What Is Fetal Monitoring?

When you’re having a baby—whether you’re at the hospital, in a birth center, or at home—your care provider will monitor your baby, specifically their heart rate, in some way. When they monitor the frequency and duration of your contractions simultaneously, they can check in on how baby is coping with labor. You have a few options for monitoring, and here we’ll discuss what you get with each type.

Intermittent Auscultation

 Intermittent auscultation is when your doctor, midwife, or nurse checks in on the baby’s heart rate in a hands-on way for regular, short periods during active labor. Usually the care provider uses something like a Doppler device for this type of monitoring, which is a portable ultrasound machine that uses high frequency sound waves to detect blood moving through vessels and provide a readout that care providers can hear. A Doppler device is usually handheld, battery-powered, and can be used wherever you’re laboring—even in the water.

Another tool that was used historically but is less commonly used today for intermittent auscultation is called a fetoscope or fetal stethoscope. There are several types, but each of them is some variation on a bell-shaped hollow tube that when placed on the belly can amplify fetal heart tones so that your care provider can hear them through earpieces. These tools are generally used in birth centers or at home, and much less commonly in hospitals.

Electronic Fetal Monitoring

 Electronic fetal monitoring is just what it sounds like: electronically monitoring baby’s heartrate. Usually electronic fetal monitoring relies on monitors worn over the belly, called external fetal monitoring, or inserted under the top layer of skin of baby’s scalp, known as internal fetal monitoring. Electronic fetal monitoring is typically continuous, meaning that belted monitors—one to track baby’s heart tones and one for contractions—are worn on the pregnant person’s abdomen throughout labor. It’s also possible to experience intermittent fetal monitoring, where you might wear a monitor for some portion of every hour, for instance.

When continuous, electronic fetal monitoring typically means that you can’t move far based on wires that connect the monitor to the receiver. Occasionally hospitals have wireless electronic monitors that allow you to move around and try water and different positions for pain relief during labor, but most commonly if you’re giving birth in a hospital, you’ll be offered continuous electronic fetal monitoring.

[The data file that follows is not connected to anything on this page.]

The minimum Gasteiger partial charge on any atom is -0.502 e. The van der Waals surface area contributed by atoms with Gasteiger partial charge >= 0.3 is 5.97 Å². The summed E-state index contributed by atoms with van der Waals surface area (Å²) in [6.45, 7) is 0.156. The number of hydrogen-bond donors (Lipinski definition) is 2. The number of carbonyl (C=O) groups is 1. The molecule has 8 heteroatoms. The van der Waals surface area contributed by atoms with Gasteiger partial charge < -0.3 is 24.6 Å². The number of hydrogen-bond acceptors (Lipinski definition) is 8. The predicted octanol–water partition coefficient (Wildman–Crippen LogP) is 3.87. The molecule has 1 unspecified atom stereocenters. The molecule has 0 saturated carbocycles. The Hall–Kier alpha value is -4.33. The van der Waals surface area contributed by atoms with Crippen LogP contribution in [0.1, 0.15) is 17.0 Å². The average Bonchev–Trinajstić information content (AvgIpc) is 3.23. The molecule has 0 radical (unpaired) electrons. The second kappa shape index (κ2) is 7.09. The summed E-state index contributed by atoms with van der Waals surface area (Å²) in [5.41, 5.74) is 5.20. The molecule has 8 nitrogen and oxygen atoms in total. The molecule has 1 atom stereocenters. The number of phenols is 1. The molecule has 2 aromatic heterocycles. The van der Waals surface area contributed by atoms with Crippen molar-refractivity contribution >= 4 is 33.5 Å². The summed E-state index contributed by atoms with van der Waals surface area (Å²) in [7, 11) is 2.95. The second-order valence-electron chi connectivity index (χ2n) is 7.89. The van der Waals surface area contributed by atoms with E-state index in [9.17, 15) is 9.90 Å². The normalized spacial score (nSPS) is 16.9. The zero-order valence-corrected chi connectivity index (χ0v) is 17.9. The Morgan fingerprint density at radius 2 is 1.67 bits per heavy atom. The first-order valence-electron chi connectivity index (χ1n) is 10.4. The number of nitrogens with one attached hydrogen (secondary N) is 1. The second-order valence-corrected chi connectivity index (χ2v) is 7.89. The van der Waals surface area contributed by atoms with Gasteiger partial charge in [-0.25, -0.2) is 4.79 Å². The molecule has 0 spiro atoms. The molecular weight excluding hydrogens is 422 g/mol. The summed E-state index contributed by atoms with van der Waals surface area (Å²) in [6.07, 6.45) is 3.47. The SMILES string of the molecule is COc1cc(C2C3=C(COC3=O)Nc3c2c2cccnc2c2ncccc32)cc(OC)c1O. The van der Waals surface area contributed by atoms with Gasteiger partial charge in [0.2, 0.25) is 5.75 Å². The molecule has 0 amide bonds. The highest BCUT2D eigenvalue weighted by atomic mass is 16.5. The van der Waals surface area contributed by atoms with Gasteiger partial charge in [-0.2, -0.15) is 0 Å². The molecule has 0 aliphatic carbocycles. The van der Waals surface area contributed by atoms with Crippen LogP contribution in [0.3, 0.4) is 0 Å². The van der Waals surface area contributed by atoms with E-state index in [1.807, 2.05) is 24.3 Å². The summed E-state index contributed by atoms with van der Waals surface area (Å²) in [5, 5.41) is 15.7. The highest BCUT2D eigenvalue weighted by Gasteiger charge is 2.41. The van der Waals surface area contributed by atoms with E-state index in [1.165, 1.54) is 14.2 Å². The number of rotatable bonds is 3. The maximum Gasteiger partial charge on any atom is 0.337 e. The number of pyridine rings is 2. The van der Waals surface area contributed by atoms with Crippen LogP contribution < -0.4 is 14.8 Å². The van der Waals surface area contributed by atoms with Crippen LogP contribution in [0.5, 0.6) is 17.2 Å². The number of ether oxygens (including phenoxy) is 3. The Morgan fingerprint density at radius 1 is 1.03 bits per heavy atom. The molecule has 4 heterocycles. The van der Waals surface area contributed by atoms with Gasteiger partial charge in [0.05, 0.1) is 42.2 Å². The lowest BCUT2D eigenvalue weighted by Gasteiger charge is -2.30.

What does the evidence say about fetal monitoring?

 Studies have shown that continuous fetal monitoring can lead to an increased risk of Cesarean section—a major surgery in which the baby is born through an incision in the abdomen rather than via the vagina—and births where a care provider uses forceps or vacuum without a corresponding increase in safety or outcomes for the baby. For that reason and because it allows pregnant people to move around, which can facilitate labor progress, intermittent auscultation is recommended by the National Institute of Health and Care Excellence in the United Kingdom, Society of Obstetricians and Gynecologists of Canada, the American College of Nurse-Midwives, and the American Academy of Family Physicians. The American Congress of Obstetricians and Gynecologists has identified intermittent auscultation as an approach that can limit intervention during labor and birth.

Despite the evidence, electronic fetal monitoring remains very popular. According to Rebecca Dekker, a doctorally prepared nurse and founder of the website Evidence Based Birth, about 9 in 10 people will experience electronic fetal monitoring during labor. Dekker explains in her signature article on fetal monitoring that there are legal and personnel training reasons that electronic fetal monitoring is so common. Because electronic fetal monitoring provides an automatic, continuous record of fetal heart tones, many providers believe that will protect them from lawsuits if babies are injured during birth. Plus, many nurses and doctors are not trained to use intermittent auscultation, which means it’s not always offered to laboring people.

If intermittent auscultation is something that you would like to try during your labor, ask your care provider whether it is an option at the place where you’ll have your baby. If your care provider doesn’t offer it, it might be worth it to look into a different care provider or speak to your current doctor or midwife about why they have the policies in place that they have.

Abby Olena
Dr. Abby Olena has a PhD in Biological Sciences from Vanderbilt University. She lives with her husband and children in North Carolina, where she writes about science and parenting, produces a conversational podcast, and teaches prenatal yoga.

Leave a Reply